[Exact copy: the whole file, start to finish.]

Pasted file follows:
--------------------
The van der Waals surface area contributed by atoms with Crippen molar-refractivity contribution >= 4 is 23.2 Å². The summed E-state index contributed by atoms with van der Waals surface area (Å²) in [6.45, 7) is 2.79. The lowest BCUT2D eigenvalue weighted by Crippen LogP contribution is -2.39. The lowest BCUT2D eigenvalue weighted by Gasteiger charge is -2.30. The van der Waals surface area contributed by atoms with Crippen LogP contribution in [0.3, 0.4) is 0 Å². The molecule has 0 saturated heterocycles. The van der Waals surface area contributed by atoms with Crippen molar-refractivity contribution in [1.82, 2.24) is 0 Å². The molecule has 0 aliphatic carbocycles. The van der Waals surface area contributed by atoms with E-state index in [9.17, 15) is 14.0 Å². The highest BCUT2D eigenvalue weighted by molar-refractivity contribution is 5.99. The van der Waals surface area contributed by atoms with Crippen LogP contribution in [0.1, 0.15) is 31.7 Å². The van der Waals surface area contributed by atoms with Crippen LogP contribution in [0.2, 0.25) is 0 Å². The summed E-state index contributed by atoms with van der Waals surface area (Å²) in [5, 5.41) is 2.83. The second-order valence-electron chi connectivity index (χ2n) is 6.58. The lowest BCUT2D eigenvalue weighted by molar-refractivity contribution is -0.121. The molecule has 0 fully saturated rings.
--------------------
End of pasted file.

The van der Waals surface area contributed by atoms with Crippen molar-refractivity contribution >= 4 is 23.2 Å². The summed E-state index contributed by atoms with van der Waals surface area (Å²) in [6.45, 7) is 2.79. The lowest BCUT2D eigenvalue weighted by Crippen LogP contribution is -2.39. The lowest BCUT2D eigenvalue weighted by Gasteiger charge is -2.30. The van der Waals surface area contributed by atoms with Crippen LogP contribution in [0.3, 0.4) is 0 Å². The molecule has 0 saturated heterocycles. The van der Waals surface area contributed by atoms with Crippen molar-refractivity contribution in [1.82, 2.24) is 0 Å². The molecule has 0 aliphatic carbocycles. The van der Waals surface area contributed by atoms with E-state index in [9.17, 15) is 14.0 Å². The highest BCUT2D eigenvalue weighted by molar-refractivity contribution is 5.99. The van der Waals surface area contributed by atoms with Crippen LogP contribution in [0.1, 0.15) is 31.7 Å². The van der Waals surface area contributed by atoms with Crippen LogP contribution in [0.2, 0.25) is 0 Å². The summed E-state index contributed by atoms with van der Waals surface area (Å²) in [5, 5.41) is 2.83. The second-order valence-electron chi connectivity index (χ2n) is 6.58. The lowest BCUT2D eigenvalue weighted by molar-refractivity contribution is -0.121. The molecule has 0 fully saturated rings.